Wise Poets – Beck Anson – I Admit Myself to the Psych Ward in a Pandemic

Beck Anson

/

By now I know the drill—
stuff clothes into a bag, pull
the strings out of my sweatpants,
slip on my black slip-on Vans,
clip my fingernails into the trash can
because who knows when I’ll be able to next.
I can’t bring my deodorant because
it has alcohol in the top three ingredients, and yes,
patients actually try to get drunk on their toiletries.
I toss a few books of poetry into the bag;
there is always time to read.
The look in my lover’s eyes says it all—
there is never enough room for her.

/

My friend drives me to the hospital this time.
At the ER I am forced to change into paper scrubs
the color of oxidized blood, not vein blue like last time.
Outside my door sits my own personal bodyguard
but instead of protecting me from other people
he’s there to protect me from myself.
I wear a yellow surgical mask while
the physician assistant writes in his notes
female-to-male transgendered with “top” surgery only.
As if I wasn’t a person; as if it were my genitals
who tied the noose in my bedroom.

/

I speak with the on-call psychiatrist through
an iPad on wheels, and I can’t help but wonder
what is hiding behind his fake desert background?
There are no beds on the voluntary unit,
no beds on the involuntary, either.
I’m to be transferred elsewhere, he says,
like I’m already a body in a bag.
He dismisses me by lifting his hand
to his hairline and tipping an invisible cowboy hat
like he is some kind of psychiatric lone ranger.

/

I wait a whole 24 hours before being admitted
to a locked unit at another hospital
in a sleepy town two hours south of here.
I’m strapped to a stretcher by a man named Reuban,
and all I can think about is how fucking hungry I am.
Through the back of the ambulance I look out
past tears at greening pastures rolling by—
the landscape swinging high to low and back again,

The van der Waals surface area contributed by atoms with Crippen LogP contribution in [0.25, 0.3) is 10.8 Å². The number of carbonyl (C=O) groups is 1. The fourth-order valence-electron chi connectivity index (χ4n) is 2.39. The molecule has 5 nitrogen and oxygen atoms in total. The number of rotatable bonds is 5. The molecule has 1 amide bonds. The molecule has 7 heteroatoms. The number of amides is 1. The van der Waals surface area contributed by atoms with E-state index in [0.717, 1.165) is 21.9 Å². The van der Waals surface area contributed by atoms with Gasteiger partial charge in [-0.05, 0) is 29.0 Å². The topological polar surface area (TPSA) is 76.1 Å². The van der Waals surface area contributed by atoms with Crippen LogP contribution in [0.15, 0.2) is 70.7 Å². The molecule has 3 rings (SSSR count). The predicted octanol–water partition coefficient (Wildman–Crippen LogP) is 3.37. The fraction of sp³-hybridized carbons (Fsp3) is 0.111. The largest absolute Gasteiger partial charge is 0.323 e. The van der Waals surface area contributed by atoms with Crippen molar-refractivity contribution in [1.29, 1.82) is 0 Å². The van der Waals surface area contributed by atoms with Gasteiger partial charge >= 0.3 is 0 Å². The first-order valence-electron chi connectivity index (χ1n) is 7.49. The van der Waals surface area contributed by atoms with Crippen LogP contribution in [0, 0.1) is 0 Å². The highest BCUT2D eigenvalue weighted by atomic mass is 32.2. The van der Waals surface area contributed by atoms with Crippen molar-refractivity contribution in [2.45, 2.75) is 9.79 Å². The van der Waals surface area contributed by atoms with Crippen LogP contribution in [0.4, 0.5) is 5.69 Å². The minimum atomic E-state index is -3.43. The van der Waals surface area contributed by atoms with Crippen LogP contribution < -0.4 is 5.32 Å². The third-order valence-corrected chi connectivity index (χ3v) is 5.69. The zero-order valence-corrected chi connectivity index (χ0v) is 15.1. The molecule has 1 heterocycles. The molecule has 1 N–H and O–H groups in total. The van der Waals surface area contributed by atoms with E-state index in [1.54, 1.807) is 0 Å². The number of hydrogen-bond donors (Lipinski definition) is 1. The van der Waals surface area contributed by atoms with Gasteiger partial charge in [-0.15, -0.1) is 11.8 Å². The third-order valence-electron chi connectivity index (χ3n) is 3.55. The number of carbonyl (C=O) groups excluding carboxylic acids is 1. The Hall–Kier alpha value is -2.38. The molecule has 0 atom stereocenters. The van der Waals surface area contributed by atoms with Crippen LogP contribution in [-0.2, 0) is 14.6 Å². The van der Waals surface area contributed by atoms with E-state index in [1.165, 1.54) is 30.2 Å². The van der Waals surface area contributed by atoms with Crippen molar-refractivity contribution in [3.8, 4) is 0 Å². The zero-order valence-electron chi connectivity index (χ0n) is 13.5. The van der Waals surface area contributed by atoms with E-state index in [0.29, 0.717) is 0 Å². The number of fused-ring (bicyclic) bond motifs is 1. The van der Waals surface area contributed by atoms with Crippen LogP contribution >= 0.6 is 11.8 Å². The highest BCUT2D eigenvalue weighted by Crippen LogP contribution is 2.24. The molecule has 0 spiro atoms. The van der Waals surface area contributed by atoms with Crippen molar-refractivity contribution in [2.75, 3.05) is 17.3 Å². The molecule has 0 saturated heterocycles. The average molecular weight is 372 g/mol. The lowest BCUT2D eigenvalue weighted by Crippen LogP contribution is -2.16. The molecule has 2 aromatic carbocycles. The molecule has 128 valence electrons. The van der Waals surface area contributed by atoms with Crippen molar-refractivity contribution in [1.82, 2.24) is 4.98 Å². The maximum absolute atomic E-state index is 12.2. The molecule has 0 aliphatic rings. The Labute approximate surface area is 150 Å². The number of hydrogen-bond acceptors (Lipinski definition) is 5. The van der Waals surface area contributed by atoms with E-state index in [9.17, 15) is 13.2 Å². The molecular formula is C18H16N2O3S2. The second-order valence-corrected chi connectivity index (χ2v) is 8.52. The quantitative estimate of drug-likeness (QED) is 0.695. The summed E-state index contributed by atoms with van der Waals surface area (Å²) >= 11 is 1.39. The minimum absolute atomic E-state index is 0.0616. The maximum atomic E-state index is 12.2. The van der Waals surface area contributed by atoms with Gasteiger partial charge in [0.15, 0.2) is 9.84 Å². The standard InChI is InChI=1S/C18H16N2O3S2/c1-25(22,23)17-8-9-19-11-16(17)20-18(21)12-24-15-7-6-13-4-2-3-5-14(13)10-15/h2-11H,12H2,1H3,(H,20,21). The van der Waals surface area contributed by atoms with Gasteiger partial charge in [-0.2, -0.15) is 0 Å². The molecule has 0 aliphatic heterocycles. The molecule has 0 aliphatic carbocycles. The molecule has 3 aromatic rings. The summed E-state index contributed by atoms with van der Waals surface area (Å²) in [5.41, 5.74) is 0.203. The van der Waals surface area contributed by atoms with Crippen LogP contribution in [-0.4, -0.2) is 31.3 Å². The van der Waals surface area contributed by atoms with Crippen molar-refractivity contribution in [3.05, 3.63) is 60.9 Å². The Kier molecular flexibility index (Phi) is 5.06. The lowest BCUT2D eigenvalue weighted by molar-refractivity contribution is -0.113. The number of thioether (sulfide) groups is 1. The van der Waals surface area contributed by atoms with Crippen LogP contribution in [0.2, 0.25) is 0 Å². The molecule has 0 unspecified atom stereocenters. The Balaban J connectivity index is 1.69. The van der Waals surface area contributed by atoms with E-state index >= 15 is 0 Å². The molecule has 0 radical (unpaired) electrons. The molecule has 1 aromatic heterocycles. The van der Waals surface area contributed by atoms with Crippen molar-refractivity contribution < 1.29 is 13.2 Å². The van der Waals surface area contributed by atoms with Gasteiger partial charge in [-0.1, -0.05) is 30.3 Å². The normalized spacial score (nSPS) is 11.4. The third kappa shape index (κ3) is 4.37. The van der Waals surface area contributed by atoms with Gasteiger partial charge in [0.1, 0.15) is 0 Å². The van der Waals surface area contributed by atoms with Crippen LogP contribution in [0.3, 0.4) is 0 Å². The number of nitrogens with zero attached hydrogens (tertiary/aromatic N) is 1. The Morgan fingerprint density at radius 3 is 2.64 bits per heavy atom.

the silos as dilapidated as my will to live.
It’s mid-May in Vermont, and everything
is coming back to life, everything but me.

/

I am greeted by a team of security guards
who escort me up to the ward. One of them
won’t stop talking about how much he loves my name—
you must be some kind of a celebrity.
But my name ignites off his tongue harsh and explosive,
and each time he says it, my eyes grow a little bit darker
because my name is stronger than I’ll ever be.
He brings me to my room, sterile and suicide-proof—
no mirror above the sink, no strings on the blinds;
just a bed bolted to the floor, a weighted chair,
and nowhere to escape from myself.

/

I’m often asked what it is actually like.
The easy answer is styrofoam meal trays, plastic cutlery,
and butternut squash puree—baby food.
It’s checks every 15 minutes, the hours divided
into time I am alone and time I am alone and seen.
It’s sitting cross-legged on the floor of an outdoor enclosure
listening to spring peepers in the distance
and Pink Floyd strumming through the speakers.
It’s the girl with wasps inside her brain,
another who spent her entire stimulus check on cocaine.
It’s the boy who thinks we’re all being controlled by Nazis
and there’s me thinking he’s not exactly wrong, is he?
The hard answer is it’s just like you’d think it would be.
The hard answer is we’re all being controlled by something
we can’t touch or see.


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